Updated: Jun 12, 2020
Alabama basketball’s overall consistency hasn’t been the problem.
In fact, according to Jordan Sperber of Hoop Vision, the Tide were the most consistent team of the decade. Here’s how he described it in a January newsletter:
“It wasn’t a particularly good decade for Alabama, but it was a consistent one. The Crimson Tide finished with just two NCAA tournament appearances and one top 50 KenPom appearance, but they also never completely bottomed out.”
Not bottoming out is great and all, but Alabama fans have reached a point of wanting more than just an average season. The two tournament appearances in 14 seasons and one above .500 conference record in seven seasons is no longer enough.
Instead, the Crimson Tide want to be the next SEC team to quiet the critics and either win a league title or achieve incredible postseason success.
In 2017, it was South Carolina making a run to the Final Four. In 2018, it was Auburn and Tennessee sharing an SEC regular season title after being picked ninth and 13th in the preseason media poll. In 2019, it was LSU winning the regular season crown before Auburn completed its spectacular run to the Final Four.
Could Alabama make that jump as soon as this season? The optimism is understandable.
While replacing do-it-all point guard Kira Lewis is going to be a tough task, Nate Oats does have a roster that should stack up against most teams in the SEC.
Getting Herbert Jones back was undoubtedly the most significant development. His offensive game continues to expand, but it’s his defense and the other 97 things he does on the court that make him one of the most valuable players in college basketball.
Elsewhere, even if John Petty doesn’t return, the Tide have a variety of playmakers.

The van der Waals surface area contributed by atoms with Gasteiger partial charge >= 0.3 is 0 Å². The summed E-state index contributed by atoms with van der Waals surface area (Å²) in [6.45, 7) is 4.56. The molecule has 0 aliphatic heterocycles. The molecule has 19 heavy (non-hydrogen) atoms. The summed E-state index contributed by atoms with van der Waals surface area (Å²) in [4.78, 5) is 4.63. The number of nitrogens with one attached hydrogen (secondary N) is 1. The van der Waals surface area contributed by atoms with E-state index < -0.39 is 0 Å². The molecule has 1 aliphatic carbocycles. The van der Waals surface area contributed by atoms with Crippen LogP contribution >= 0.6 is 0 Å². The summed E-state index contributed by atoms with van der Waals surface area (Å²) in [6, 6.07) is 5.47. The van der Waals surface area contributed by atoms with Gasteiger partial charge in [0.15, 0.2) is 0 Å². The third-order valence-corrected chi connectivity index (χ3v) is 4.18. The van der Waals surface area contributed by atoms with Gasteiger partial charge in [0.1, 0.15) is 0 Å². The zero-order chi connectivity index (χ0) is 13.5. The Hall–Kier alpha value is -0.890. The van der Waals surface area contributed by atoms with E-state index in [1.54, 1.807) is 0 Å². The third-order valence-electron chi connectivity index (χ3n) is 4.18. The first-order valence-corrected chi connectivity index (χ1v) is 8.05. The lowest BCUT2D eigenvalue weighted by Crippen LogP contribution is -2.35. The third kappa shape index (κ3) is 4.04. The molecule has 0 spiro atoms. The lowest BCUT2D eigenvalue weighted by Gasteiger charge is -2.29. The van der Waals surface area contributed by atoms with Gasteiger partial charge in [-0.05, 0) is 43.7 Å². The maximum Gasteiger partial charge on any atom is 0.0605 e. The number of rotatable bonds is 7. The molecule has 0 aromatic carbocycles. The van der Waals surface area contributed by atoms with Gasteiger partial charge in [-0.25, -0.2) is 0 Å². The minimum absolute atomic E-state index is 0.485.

Jaden Shackelford emerged as one of the SEC’s best freshman last season and should carry that momentum into his sophomore campaign. Jahvon Quinerly, the former 5-star recruit who sat out last season after being denied a transfer waiver (classic NCAA), should fit better in Oats’ up-tempo offensive system than he did in Jay Wright’s more methodical approach at Villanova. There’s also Jordan Bruner, the talented Yale grad transfer who should make an immediate impact after nearly averaging a double-double (10.9 ppg, 9.2 reg) a season ago.
Alex Reese and Javian Davis also return in the frontcourt, and both James Rojas and Juwan Gary are set to make their Alabama debuts after being sidelined the entire season due to injuries.
But wait, there’s more. Oats also secured a top-20 recruiting class that includes 5-star combo guard Josh Primo, a four-star forward in Keon Ambrose-Hylton, a versatile 6-7 forward in Darius Miles, and a top JUCO guard in Keon Ellis.
That’s quite an assortment of talent for Oats and his staff. There’s depth and experience, not to mention having several potential All-SEC players among the group.
On paper, Alabama should be a very good team, and the necessary tools are there to be the next SEC program to transform itself into a national contender.
But let’s go back to that whole consistency thing for a second.
In making the declaration that the Tide could be an elite team next season, there’s a consistent trend that’s also worth acknowledging: I thought the same last season and the season before that, only for Alabama to struggle to meet preseason expectations.
Maybe the expectations were too high in Oats’ first season in Tuscaloosa. His hiring signaled the Tide’s desire to move from losing 15 or more games per season - which they’ve done in six straight seasons - to winning 25 or more games per season, a feat they’ve accomplished only once since 2002.
In Oats’ second season and beyond, perhaps things will be different. Having high expectations is one thing, but meeting or exceeding those expectations is another.
For Alabama basketball to be great, it’ll need to be more consistent at doing the latter.
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